What Causes a Feline Hairball?
Cats commonly develop hairballs that stress them and make us none too happy when we find them on the floor. Hairballs are, as their name implies, accumulations of hair that has been swallowed with grooming or excessive licking. Though generally considered a cat condition, other animals, including humans, can be affected.
What are hairballs and how do they form?
As cats groom themselves, they swallow a lot of the dead hair that has come loose. This indigestible hair passes down their throats and into the stomach. Most of this hair eventually passes through the cat’s digestive tract and then through the stools, but some of it remains in the stomach and gradually accumulates into a wet clump—the hairball.
What are the signs that my cat is having trouble with hairballs?
Because cats groom so much, it is not uncommon for cats to “cough up a hairball” as often as weekly. They are generally rather small (<1” in length) but can be quite large with long cylinders (up to 4” in length). On occasion they may lodge in the stomach or intestine and develop to a size that requires intervention.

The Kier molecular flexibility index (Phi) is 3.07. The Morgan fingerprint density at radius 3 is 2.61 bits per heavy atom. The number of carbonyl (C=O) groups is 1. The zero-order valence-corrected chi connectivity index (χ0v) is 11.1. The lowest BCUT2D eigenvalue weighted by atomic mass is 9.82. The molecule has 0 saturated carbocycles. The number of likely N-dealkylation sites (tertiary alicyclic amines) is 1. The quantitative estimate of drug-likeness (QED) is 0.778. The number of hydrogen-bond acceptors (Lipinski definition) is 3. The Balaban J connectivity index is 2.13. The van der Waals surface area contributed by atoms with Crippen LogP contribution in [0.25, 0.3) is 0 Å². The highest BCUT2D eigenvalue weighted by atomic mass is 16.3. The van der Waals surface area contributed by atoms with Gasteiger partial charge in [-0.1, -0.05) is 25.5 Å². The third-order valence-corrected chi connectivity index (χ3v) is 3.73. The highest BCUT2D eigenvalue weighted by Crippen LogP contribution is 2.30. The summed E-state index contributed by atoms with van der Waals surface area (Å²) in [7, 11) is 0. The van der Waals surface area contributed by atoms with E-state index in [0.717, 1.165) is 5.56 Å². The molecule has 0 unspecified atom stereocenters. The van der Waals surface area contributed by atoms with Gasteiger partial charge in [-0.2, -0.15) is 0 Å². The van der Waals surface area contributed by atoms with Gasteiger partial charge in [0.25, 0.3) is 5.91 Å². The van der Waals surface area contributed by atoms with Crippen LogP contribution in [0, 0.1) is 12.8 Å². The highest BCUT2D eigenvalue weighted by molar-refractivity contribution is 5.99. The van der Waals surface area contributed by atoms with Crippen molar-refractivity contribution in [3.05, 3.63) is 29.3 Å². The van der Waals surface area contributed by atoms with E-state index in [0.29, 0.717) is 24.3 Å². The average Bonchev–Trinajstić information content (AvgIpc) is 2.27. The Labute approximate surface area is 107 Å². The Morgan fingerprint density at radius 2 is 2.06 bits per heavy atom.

Hairballs tend to begin with the sound of a cough that is followed by retching and gagging and then followed by expelling a cylindrical mass of hair. It is impossible to distinguish the cause of a cough just by the sound.
Is my cat likely to have problems with hairballs?
Long hair cats have a greater tendency to form hairballs, as do younger cats. Some cats that are prone to skin problems and excessive grooming may have more problems with hairball formation. In some cases, frequent vomiting of hairballs may indicate an underlying gastrointestinal problem, such as inflamatory bowel disease.